Is Egypt Blocking The Discovery Of Nefertiti’s Tomb?

 

statue of Nefertiti

A well known Egyptologist named Nicholas Reeves may have found Nefertiti’s resting place in two hidden chambers in King Tut’s tomb.  His preliminary radar scans of the monument have found “two open spaces, with signs of metal and organic matter” behind the tombs western and northern walls.

His theory is that undiscovered chambers lie behind the tomb and likely contain the tomb of Queen Nefertiti, one of  Egypt’s most famous figures. The theory has prompted new exploration and it has been extensively scanned by radar.

When he presented his theory at the the Egyptian conference May 8-9, 2016 he was met with disdain and denial.

“In all my career… I have never come across any discoveries in Egypt due to radar scans.” Zahi Hawass said.  He further suggested the team should go take their radar somewhere else, and practice on other monuments known to have hidden chambers.

But what Hawass said isn’t accurate.  In 2000 Reeves’ team found an undisturbed funerary chamber (KV63) using ground-penetrating radar in the Valley of the Kings.

GPR study valley of kings

Tomb found in GPR study in 2000.

The Antiquities Minister Khaled el-Anani, said he would continue to allow scans of the tomb but that they wouldn’t be allowed to do any physical exploration until he was “100 percent sure there is a cavity behind the wall.”

reevesThe thing is that Nicholas Reeves isn’t just some archaeologist off the street. He is the Director of the Amarna Royal Tombs Project and the Senior Egyptologist with the University of Arizona Egyptian Expedition.  He graduated with honors and received his PhD 31 years ago for his thesis on tomb robbery and mummy caching.  He has previously been the Curator of the Department of Egyptian Antiquities at The British Museum.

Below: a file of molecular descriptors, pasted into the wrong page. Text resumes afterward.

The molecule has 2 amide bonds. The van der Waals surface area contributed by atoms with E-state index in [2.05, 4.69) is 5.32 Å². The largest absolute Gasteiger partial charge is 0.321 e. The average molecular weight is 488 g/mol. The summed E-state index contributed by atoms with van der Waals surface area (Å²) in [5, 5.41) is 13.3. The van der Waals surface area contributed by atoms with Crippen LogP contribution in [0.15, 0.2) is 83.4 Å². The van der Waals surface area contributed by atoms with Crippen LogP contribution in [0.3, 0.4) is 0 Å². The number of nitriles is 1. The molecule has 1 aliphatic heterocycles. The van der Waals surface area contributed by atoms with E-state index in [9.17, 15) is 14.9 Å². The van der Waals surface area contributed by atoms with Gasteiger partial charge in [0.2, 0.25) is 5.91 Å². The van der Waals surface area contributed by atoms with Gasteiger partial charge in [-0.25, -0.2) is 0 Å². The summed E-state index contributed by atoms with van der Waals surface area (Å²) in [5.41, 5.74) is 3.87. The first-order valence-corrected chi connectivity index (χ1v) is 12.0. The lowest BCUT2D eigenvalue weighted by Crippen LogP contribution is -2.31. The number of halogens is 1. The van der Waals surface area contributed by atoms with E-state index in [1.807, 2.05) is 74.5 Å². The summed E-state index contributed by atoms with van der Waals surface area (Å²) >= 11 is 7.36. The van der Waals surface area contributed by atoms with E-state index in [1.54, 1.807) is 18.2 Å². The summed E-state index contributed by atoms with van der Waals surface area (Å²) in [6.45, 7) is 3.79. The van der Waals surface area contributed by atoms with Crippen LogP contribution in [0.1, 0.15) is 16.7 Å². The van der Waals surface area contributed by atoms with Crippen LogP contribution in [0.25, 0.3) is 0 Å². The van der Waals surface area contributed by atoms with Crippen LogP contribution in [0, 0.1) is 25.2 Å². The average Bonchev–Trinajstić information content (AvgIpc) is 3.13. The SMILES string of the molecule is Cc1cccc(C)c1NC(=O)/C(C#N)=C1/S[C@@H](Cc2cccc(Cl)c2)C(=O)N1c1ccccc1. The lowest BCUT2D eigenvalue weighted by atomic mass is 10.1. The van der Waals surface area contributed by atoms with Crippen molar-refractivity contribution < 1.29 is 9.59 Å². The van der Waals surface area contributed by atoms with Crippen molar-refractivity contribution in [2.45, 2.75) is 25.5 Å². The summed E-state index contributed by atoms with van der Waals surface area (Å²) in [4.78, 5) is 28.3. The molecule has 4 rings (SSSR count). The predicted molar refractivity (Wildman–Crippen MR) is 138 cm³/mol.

In other words – Reeves is highly qualified and yet the Egyptian Antiquities department is blocking him.

Why?nefertiti 2

Could it be because Egypt doesn’t want anyone to know what is behind that wall?  Nefertiti and her entire family are known for their elongated skulls.

A new discovery, one so public, would be impossible to cover up.  DNA evidence taken from a mummy carries a lot of weight.  Many have theorized that both Tutankhamun parents, Akhenaten and Nefertiti, are ancient aliens, or a lost human species.

akhenaten-nefertiti-daughters-rays-of-the-aten

Akhenaten and Nefertiti shown with daughters. All have elongated skulls.

Nefertiti ruled alongside her husband during the 18th dynasty. Following Akhenaten’s death around 1336 BC Nefertiti ruled independently for 14 years.  She was known to be a shrewd military commander as well as a beautiful, graceful woman.  She became Tutankhamen’s guardian and gained further power by marrying him to one of her daughters.

Mystery and intrigue surround her disappearance, because the queen simply vanished from the world scene after the 14th year.  While her tomb has never been found she is said to have been buried with military weapons of gold that lay beside her mirror, fan, and jewels.

In closing Nicholas Reeves said “I was looking for the evidence that would tell me that my initial reading was wrong, but I didn’t find any evidence to suggest that. I just found more and more indicators that there is something extra going on in Tutankhamun’s tomb.”

We can only hope that enough pressure is put on Egypt to allow him to find out.

Written by: Camara Cassin

References: